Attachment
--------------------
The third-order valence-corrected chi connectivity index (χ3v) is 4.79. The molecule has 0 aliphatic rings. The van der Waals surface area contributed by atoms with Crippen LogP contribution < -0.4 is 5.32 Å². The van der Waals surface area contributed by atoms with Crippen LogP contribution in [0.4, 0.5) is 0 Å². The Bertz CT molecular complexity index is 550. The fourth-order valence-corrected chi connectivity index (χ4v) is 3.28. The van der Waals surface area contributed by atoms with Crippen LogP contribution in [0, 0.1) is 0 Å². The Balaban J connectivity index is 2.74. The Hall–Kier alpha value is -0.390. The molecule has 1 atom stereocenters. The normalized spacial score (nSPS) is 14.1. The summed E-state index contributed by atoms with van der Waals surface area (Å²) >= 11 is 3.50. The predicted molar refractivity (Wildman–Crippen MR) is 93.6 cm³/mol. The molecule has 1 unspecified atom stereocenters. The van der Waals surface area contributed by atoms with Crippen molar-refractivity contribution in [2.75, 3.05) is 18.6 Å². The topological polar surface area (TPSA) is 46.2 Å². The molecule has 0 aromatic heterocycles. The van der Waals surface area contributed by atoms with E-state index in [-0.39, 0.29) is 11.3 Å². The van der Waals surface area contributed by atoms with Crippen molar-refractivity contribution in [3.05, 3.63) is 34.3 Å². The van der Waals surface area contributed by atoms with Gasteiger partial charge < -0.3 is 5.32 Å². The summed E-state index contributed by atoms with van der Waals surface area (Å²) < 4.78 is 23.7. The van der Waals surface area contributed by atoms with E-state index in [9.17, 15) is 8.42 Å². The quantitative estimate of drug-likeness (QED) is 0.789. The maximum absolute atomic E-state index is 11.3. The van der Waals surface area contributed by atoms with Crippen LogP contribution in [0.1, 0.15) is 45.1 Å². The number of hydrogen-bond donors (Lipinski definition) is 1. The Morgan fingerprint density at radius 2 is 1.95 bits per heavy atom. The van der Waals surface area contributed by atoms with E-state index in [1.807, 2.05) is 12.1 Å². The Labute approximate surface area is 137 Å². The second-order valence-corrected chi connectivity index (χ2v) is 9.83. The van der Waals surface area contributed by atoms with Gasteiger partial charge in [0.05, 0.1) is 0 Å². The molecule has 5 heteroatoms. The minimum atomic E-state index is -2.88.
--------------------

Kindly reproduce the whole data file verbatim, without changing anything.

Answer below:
The third-order valence-corrected chi connectivity index (χ3v) is 4.79. The molecule has 0 aliphatic rings. The van der Waals surface area contributed by atoms with Crippen LogP contribution < -0.4 is 5.32 Å². The van der Waals surface area contributed by atoms with Crippen LogP contribution in [0.4, 0.5) is 0 Å². The Bertz CT molecular complexity index is 550. The fourth-order valence-corrected chi connectivity index (χ4v) is 3.28. The van der Waals surface area contributed by atoms with Crippen LogP contribution in [0, 0.1) is 0 Å². The Balaban J connectivity index is 2.74. The Hall–Kier alpha value is -0.390. The molecule has 1 atom stereocenters. The normalized spacial score (nSPS) is 14.1. The summed E-state index contributed by atoms with van der Waals surface area (Å²) >= 11 is 3.50. The predicted molar refractivity (Wildman–Crippen MR) is 93.6 cm³/mol. The molecule has 1 unspecified atom stereocenters. The van der Waals surface area contributed by atoms with Crippen molar-refractivity contribution in [2.75, 3.05) is 18.6 Å². The topological polar surface area (TPSA) is 46.2 Å². The molecule has 0 aromatic heterocycles. The van der Waals surface area contributed by atoms with E-state index in [-0.39, 0.29) is 11.3 Å². The van der Waals surface area contributed by atoms with Crippen molar-refractivity contribution in [3.05, 3.63) is 34.3 Å². The van der Waals surface area contributed by atoms with Gasteiger partial charge < -0.3 is 5.32 Å². The summed E-state index contributed by atoms with van der Waals surface area (Å²) < 4.78 is 23.7. The van der Waals surface area contributed by atoms with E-state index in [9.17, 15) is 8.42 Å². The quantitative estimate of drug-likeness (QED) is 0.789. The maximum absolute atomic E-state index is 11.3. The van der Waals surface area contributed by atoms with Crippen LogP contribution in [0.1, 0.15) is 45.1 Å². The number of hydrogen-bond donors (Lipinski definition) is 1. The Morgan fingerprint density at radius 2 is 1.95 bits per heavy atom. The van der Waals surface area contributed by atoms with E-state index in [1.807, 2.05) is 12.1 Å². The Labute approximate surface area is 137 Å². The second-order valence-corrected chi connectivity index (χ2v) is 9.83. The van der Waals surface area contributed by atoms with Gasteiger partial charge in [0.05, 0.1) is 0 Å². The molecule has 5 heteroatoms. The minimum atomic E-state index is -2.88.